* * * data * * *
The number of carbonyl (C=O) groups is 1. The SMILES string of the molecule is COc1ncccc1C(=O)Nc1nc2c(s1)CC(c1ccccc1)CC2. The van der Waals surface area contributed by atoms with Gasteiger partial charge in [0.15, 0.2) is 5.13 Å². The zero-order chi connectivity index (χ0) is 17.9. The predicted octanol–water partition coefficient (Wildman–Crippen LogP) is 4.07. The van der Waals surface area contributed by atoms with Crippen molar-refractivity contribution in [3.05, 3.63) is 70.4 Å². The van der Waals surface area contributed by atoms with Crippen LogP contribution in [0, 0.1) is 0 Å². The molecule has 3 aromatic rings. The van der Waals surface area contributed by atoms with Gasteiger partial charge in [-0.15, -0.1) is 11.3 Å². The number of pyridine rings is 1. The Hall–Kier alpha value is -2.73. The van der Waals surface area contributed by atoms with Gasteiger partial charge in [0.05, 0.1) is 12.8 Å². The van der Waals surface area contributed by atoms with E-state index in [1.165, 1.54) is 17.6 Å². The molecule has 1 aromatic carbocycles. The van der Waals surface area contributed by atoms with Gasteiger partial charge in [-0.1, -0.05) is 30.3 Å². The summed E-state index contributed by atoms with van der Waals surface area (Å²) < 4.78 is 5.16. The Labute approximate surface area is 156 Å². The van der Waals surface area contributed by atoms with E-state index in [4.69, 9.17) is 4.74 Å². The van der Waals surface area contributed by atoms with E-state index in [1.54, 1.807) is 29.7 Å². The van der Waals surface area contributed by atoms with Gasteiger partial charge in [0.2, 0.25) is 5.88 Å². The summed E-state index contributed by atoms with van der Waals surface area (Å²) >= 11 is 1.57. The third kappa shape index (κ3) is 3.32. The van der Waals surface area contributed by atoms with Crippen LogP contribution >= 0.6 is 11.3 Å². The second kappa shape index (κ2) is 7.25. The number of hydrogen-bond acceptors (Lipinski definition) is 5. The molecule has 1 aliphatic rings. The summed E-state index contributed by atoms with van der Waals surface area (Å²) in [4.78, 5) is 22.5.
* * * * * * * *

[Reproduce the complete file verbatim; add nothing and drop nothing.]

The number of carbonyl (C=O) groups is 1. The SMILES string of the molecule is COc1ncccc1C(=O)Nc1nc2c(s1)CC(c1ccccc1)CC2. The van der Waals surface area contributed by atoms with Gasteiger partial charge in [0.15, 0.2) is 5.13 Å². The zero-order chi connectivity index (χ0) is 17.9. The predicted octanol–water partition coefficient (Wildman–Crippen LogP) is 4.07. The van der Waals surface area contributed by atoms with Crippen molar-refractivity contribution in [3.05, 3.63) is 70.4 Å². The van der Waals surface area contributed by atoms with Crippen LogP contribution in [0, 0.1) is 0 Å². The molecule has 3 aromatic rings. The van der Waals surface area contributed by atoms with Gasteiger partial charge in [-0.15, -0.1) is 11.3 Å². The number of pyridine rings is 1. The Hall–Kier alpha value is -2.73. The van der Waals surface area contributed by atoms with Gasteiger partial charge in [0.05, 0.1) is 12.8 Å². The van der Waals surface area contributed by atoms with E-state index in [1.165, 1.54) is 17.6 Å². The molecule has 1 aromatic carbocycles. The van der Waals surface area contributed by atoms with Gasteiger partial charge in [-0.1, -0.05) is 30.3 Å². The summed E-state index contributed by atoms with van der Waals surface area (Å²) < 4.78 is 5.16. The Labute approximate surface area is 156 Å². The van der Waals surface area contributed by atoms with E-state index in [4.69, 9.17) is 4.74 Å². The van der Waals surface area contributed by atoms with E-state index in [1.54, 1.807) is 29.7 Å². The van der Waals surface area contributed by atoms with Gasteiger partial charge in [0.2, 0.25) is 5.88 Å². The summed E-state index contributed by atoms with van der Waals surface area (Å²) >= 11 is 1.57. The third kappa shape index (κ3) is 3.32. The van der Waals surface area contributed by atoms with Crippen LogP contribution >= 0.6 is 11.3 Å². The second kappa shape index (κ2) is 7.25. The number of hydrogen-bond acceptors (Lipinski definition) is 5. The molecule has 1 aliphatic rings. The summed E-state index contributed by atoms with van der Waals surface area (Å²) in [4.78, 5) is 22.5.